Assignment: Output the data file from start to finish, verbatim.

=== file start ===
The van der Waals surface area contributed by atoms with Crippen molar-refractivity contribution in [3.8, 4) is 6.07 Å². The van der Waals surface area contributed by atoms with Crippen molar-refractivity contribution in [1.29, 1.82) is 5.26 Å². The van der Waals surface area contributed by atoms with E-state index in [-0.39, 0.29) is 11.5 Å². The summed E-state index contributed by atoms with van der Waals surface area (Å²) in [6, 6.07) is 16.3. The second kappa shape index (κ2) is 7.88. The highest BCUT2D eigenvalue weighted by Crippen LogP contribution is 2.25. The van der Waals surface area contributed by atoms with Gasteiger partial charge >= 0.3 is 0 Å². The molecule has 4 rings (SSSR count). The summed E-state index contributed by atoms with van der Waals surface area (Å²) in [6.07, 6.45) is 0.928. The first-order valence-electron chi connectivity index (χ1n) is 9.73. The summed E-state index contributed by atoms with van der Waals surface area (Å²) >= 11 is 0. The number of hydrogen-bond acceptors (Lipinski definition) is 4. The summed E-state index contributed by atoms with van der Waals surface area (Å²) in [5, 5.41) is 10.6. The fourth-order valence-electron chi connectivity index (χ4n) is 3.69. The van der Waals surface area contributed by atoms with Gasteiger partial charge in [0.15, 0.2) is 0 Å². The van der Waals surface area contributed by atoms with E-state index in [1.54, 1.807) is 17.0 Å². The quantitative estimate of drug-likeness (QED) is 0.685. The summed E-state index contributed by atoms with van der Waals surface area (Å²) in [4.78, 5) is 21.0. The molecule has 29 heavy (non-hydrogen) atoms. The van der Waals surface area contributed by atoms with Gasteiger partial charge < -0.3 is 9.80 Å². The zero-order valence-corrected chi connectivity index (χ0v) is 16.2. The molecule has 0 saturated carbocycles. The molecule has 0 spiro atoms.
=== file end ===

The van der Waals surface area contributed by atoms with Crippen molar-refractivity contribution in [3.8, 4) is 6.07 Å². The van der Waals surface area contributed by atoms with Crippen molar-refractivity contribution in [1.29, 1.82) is 5.26 Å². The van der Waals surface area contributed by atoms with E-state index in [-0.39, 0.29) is 11.5 Å². The summed E-state index contributed by atoms with van der Waals surface area (Å²) in [6, 6.07) is 16.3. The second kappa shape index (κ2) is 7.88. The highest BCUT2D eigenvalue weighted by Crippen LogP contribution is 2.25. The van der Waals surface area contributed by atoms with Gasteiger partial charge >= 0.3 is 0 Å². The molecule has 4 rings (SSSR count). The summed E-state index contributed by atoms with van der Waals surface area (Å²) in [6.07, 6.45) is 0.928. The first-order valence-electron chi connectivity index (χ1n) is 9.73. The summed E-state index contributed by atoms with van der Waals surface area (Å²) >= 11 is 0. The number of hydrogen-bond acceptors (Lipinski definition) is 4. The summed E-state index contributed by atoms with van der Waals surface area (Å²) in [5, 5.41) is 10.6. The fourth-order valence-electron chi connectivity index (χ4n) is 3.69. The van der Waals surface area contributed by atoms with Gasteiger partial charge in [0.15, 0.2) is 0 Å². The van der Waals surface area contributed by atoms with E-state index in [1.54, 1.807) is 17.0 Å². The quantitative estimate of drug-likeness (QED) is 0.685. The summed E-state index contributed by atoms with van der Waals surface area (Å²) in [4.78, 5) is 21.0. The molecule has 29 heavy (non-hydrogen) atoms. The van der Waals surface area contributed by atoms with Gasteiger partial charge < -0.3 is 9.80 Å². The zero-order valence-corrected chi connectivity index (χ0v) is 16.2. The molecule has 0 saturated carbocycles. The molecule has 0 spiro atoms.